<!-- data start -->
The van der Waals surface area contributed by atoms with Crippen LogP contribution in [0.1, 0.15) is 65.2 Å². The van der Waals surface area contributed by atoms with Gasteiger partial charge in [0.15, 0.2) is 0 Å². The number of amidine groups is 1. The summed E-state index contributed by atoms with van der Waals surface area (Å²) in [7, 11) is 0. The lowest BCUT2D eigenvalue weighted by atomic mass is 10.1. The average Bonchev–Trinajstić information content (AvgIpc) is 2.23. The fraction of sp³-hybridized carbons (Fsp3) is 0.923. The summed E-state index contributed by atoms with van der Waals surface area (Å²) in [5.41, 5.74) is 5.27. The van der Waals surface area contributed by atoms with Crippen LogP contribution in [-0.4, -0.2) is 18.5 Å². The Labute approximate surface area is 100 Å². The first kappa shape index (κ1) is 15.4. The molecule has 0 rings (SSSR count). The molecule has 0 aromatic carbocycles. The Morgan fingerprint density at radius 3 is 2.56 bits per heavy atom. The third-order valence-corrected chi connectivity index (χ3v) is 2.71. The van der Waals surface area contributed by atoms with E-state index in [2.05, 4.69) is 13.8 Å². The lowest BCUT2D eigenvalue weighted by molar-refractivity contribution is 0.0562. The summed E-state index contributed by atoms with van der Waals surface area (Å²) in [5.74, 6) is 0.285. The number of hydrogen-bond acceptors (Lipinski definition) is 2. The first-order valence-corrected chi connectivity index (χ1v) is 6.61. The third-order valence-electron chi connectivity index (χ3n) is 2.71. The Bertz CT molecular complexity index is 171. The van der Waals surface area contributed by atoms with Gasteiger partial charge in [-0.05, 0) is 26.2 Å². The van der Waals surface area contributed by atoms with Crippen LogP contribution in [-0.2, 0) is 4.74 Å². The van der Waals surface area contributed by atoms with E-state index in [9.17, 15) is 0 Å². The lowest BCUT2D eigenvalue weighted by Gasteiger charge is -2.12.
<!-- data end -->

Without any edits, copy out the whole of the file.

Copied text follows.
The van der Waals surface area contributed by atoms with Crippen LogP contribution in [0.1, 0.15) is 65.2 Å². The van der Waals surface area contributed by atoms with Gasteiger partial charge in [0.15, 0.2) is 0 Å². The number of amidine groups is 1. The summed E-state index contributed by atoms with van der Waals surface area (Å²) in [7, 11) is 0. The lowest BCUT2D eigenvalue weighted by atomic mass is 10.1. The average Bonchev–Trinajstić information content (AvgIpc) is 2.23. The fraction of sp³-hybridized carbons (Fsp3) is 0.923. The summed E-state index contributed by atoms with van der Waals surface area (Å²) in [5.41, 5.74) is 5.27. The van der Waals surface area contributed by atoms with Crippen LogP contribution in [-0.4, -0.2) is 18.5 Å². The Labute approximate surface area is 100 Å². The first kappa shape index (κ1) is 15.4. The molecule has 0 rings (SSSR count). The molecule has 0 aromatic carbocycles. The Morgan fingerprint density at radius 3 is 2.56 bits per heavy atom. The third-order valence-corrected chi connectivity index (χ3v) is 2.71. The van der Waals surface area contributed by atoms with E-state index in [2.05, 4.69) is 13.8 Å². The lowest BCUT2D eigenvalue weighted by molar-refractivity contribution is 0.0562. The summed E-state index contributed by atoms with van der Waals surface area (Å²) in [5.74, 6) is 0.285. The number of hydrogen-bond acceptors (Lipinski definition) is 2. The first-order valence-corrected chi connectivity index (χ1v) is 6.61. The third-order valence-electron chi connectivity index (χ3n) is 2.71. The Bertz CT molecular complexity index is 171. The van der Waals surface area contributed by atoms with Gasteiger partial charge in [-0.05, 0) is 26.2 Å². The van der Waals surface area contributed by atoms with Crippen LogP contribution in [-0.2, 0) is 4.74 Å². The van der Waals surface area contributed by atoms with E-state index in [9.17, 15) is 0 Å². The lowest BCUT2D eigenvalue weighted by Gasteiger charge is -2.12.